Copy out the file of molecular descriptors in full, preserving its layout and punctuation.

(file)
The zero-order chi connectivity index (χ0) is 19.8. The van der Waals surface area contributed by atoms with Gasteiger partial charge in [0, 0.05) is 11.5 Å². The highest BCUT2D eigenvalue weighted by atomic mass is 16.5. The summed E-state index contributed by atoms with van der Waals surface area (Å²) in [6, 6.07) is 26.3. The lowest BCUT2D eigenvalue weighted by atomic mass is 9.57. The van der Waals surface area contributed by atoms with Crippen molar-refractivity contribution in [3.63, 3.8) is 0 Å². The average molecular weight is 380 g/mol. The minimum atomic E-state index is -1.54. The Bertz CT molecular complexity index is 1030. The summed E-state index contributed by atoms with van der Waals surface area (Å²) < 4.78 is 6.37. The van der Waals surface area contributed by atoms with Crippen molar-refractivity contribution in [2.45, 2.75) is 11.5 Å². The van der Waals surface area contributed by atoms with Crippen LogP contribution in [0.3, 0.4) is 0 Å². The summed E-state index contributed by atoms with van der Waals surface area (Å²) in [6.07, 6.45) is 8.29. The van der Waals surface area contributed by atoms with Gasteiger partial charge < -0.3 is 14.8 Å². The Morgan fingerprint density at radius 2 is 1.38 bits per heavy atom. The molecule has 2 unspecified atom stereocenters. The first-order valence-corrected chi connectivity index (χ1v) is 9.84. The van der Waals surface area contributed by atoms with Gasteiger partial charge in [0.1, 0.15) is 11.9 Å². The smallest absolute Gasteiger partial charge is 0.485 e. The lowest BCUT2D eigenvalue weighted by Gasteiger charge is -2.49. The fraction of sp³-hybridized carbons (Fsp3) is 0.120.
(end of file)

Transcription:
The zero-order chi connectivity index (χ0) is 19.8. The van der Waals surface area contributed by atoms with Gasteiger partial charge in [0, 0.05) is 11.5 Å². The highest BCUT2D eigenvalue weighted by atomic mass is 16.5. The summed E-state index contributed by atoms with van der Waals surface area (Å²) in [6, 6.07) is 26.3. The lowest BCUT2D eigenvalue weighted by atomic mass is 9.57. The van der Waals surface area contributed by atoms with Crippen molar-refractivity contribution in [3.63, 3.8) is 0 Å². The average molecular weight is 380 g/mol. The minimum atomic E-state index is -1.54. The Bertz CT molecular complexity index is 1030. The summed E-state index contributed by atoms with van der Waals surface area (Å²) < 4.78 is 6.37. The van der Waals surface area contributed by atoms with Crippen molar-refractivity contribution in [2.45, 2.75) is 11.5 Å². The van der Waals surface area contributed by atoms with Crippen LogP contribution in [0.3, 0.4) is 0 Å². The summed E-state index contributed by atoms with van der Waals surface area (Å²) in [6.07, 6.45) is 8.29. The van der Waals surface area contributed by atoms with Gasteiger partial charge < -0.3 is 14.8 Å². The Morgan fingerprint density at radius 2 is 1.38 bits per heavy atom. The molecule has 2 unspecified atom stereocenters. The first-order valence-corrected chi connectivity index (χ1v) is 9.84. The van der Waals surface area contributed by atoms with Gasteiger partial charge in [0.1, 0.15) is 11.9 Å². The smallest absolute Gasteiger partial charge is 0.485 e. The lowest BCUT2D eigenvalue weighted by Gasteiger charge is -2.49. The fraction of sp³-hybridized carbons (Fsp3) is 0.120.